During Paris Photo, the Saint-Honoré Art Consulting gallery of modern photography presents Christer Strömholm’s wandering Paris.
The Swedish photographer (1918 – 2002) explored artists’ studios, the banks of the Seine, and shopping galleries, creating a portrayal of artistic life and ordinary Parisian life from the 1940s to the 1960s.
Christer Strömholm initially aspired to be a painter. The end of World War II led him to the Academy of Fine Arts, where he abandoned brushes to familiarize himself with large and medium-format photography. While his early photographs displayed an interest in abstract photography, he shifted towards the human figure, capturing Paris, freezing its life, its slow pace, and its nocturnal tumults.
Close to Pontus Hultén, founder of the Moderna Museet and future first director of the Musée national d’art moderne in its new home at the Centre Pompidou, he mingled with a diverse artistic scene, from Alberto Giacometti to Robert Filliou. Though his painting career did not take off, he created numerous commissioned portraits for newspapers and companies. Under his gaze, Le Corbusier, François Mauriac, or Fernand Léger drape themselves with gravity, embodying the artist’s veiled interiorities. His portraits primarily reveal a sense of unity, sober harmony, a composition where the human figure stands in an environment characterizing the being. For him, the figure is not everything.
While interpreting a face or pose in portrait art can be tricky, it is easy to see that Christer Strömholm is not merely a witness of the Parisian scene but its joyous memory, a bridge between French figures and Swedes attached to Paris, such as jeweler Vivianna Torun Bülow-Hübe or sculptor Bengt Lindström. In the words of Tintin Törncrantz, whose extremely detailed and skillful portrait must be read, “Paris was the place,” and Strömholm was at its center, both at its core and peripheries. Paris is not just a parade of notable figures, assertive avant-gardes, or a portrait gallery. In the words of his son Joakim Strömholm, ” but like a great love to which he always returned.”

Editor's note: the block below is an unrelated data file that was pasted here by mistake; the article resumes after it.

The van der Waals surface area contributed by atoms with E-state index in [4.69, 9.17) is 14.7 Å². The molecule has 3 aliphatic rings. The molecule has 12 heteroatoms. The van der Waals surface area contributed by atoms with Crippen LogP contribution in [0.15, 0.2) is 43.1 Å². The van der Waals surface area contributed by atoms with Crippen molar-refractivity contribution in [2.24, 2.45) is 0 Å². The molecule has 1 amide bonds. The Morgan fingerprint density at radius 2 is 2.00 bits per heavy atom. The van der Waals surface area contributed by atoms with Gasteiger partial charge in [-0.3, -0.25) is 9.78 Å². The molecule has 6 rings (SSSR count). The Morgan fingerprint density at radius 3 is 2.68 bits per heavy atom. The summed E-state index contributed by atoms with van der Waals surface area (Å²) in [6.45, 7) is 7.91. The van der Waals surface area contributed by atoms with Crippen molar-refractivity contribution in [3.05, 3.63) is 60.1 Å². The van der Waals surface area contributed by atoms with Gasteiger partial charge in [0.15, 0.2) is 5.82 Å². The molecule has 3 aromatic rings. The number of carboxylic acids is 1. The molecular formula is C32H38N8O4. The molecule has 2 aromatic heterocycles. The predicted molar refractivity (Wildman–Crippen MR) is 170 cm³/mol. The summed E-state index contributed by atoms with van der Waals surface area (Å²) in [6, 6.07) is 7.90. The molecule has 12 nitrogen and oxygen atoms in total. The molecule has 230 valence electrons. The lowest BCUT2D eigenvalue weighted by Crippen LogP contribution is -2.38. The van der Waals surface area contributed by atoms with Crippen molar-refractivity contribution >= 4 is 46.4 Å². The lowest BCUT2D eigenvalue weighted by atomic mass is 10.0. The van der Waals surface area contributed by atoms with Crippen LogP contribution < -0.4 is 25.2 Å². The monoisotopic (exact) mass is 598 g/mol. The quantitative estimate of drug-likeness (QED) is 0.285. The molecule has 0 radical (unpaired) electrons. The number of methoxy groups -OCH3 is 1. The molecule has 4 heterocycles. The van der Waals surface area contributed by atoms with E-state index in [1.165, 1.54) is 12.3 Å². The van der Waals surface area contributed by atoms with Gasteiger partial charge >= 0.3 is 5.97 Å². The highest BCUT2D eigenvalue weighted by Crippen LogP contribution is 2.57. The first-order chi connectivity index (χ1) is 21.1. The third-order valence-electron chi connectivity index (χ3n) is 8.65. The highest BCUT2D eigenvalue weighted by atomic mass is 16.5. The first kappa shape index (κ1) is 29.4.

His work is primarily remembered today for his exploration of Parisian nightlife, with its transvestites and transsexuals populating the fairs and seedy places of Place Blanche, as well as his explorations of cemeteries, compositions close to surrealism playing with death, gravity, solemnity, and the forbidden.
However, it remains a vision of Paris that is less forbidden, lighter, and more playful. There are enchanted visions of the city in him, such as a young boy at the foot of a stage, fascinated by a performance or the petticoats of a singer. The sense of light and framing reveals the child’s complete absorption, his dreamy thoughts, perhaps his discovery. There is also the distance taken in front of the social interaction at Café de Flore, chairs arranged like remnants of conversations. The amused patience of a woman sitting at the back of a truck, a disconcerting scene that constitutes a form of photographer’s vocabulary, an extraordinary ordinary.
Pauline Bréton’s selection has dispelled the darkness of the photographer to favor, in a few prints, a more whimsical and playful vision of Paris. It speaks of the life of this Swedish photographer who, for several decades, was the eye of an amused yet silent Paris, thirty years embraced with curiosity for its fleeting and gritty beauties.
Christer Strömholm – A Swedish Eye in Paris Saint-Honoré Art Consulting